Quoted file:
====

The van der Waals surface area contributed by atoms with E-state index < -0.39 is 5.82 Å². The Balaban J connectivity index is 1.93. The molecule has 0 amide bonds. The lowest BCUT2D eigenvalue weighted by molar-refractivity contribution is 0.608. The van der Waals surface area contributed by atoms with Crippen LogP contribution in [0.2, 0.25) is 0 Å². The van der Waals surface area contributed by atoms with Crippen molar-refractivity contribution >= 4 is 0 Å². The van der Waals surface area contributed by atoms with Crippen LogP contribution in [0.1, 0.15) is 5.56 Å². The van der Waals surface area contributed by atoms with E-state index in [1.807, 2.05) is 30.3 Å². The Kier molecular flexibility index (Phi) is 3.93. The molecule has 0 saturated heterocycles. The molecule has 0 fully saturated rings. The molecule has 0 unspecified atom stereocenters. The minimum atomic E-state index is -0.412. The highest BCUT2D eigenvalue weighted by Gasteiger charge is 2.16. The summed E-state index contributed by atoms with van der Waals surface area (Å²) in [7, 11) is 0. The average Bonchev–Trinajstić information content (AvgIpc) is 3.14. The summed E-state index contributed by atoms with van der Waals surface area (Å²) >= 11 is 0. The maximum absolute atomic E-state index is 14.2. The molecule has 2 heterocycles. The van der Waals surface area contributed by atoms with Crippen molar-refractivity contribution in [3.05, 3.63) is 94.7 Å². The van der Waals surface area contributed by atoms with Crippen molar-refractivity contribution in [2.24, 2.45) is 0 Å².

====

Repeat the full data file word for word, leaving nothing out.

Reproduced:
The van der Waals surface area contributed by atoms with E-state index < -0.39 is 5.82 Å². The Balaban J connectivity index is 1.93. The molecule has 0 amide bonds. The lowest BCUT2D eigenvalue weighted by molar-refractivity contribution is 0.608. The van der Waals surface area contributed by atoms with Crippen LogP contribution in [0.2, 0.25) is 0 Å². The van der Waals surface area contributed by atoms with Crippen molar-refractivity contribution >= 4 is 0 Å². The van der Waals surface area contributed by atoms with Crippen LogP contribution in [0.1, 0.15) is 5.56 Å². The van der Waals surface area contributed by atoms with E-state index in [1.807, 2.05) is 30.3 Å². The Kier molecular flexibility index (Phi) is 3.93. The molecule has 0 saturated heterocycles. The molecule has 0 fully saturated rings. The molecule has 0 unspecified atom stereocenters. The minimum atomic E-state index is -0.412. The highest BCUT2D eigenvalue weighted by Gasteiger charge is 2.16. The summed E-state index contributed by atoms with van der Waals surface area (Å²) in [7, 11) is 0. The average Bonchev–Trinajstić information content (AvgIpc) is 3.14. The summed E-state index contributed by atoms with van der Waals surface area (Å²) >= 11 is 0. The maximum absolute atomic E-state index is 14.2. The molecule has 2 heterocycles. The van der Waals surface area contributed by atoms with Crippen molar-refractivity contribution in [3.05, 3.63) is 94.7 Å². The van der Waals surface area contributed by atoms with Crippen molar-refractivity contribution in [2.24, 2.45) is 0 Å².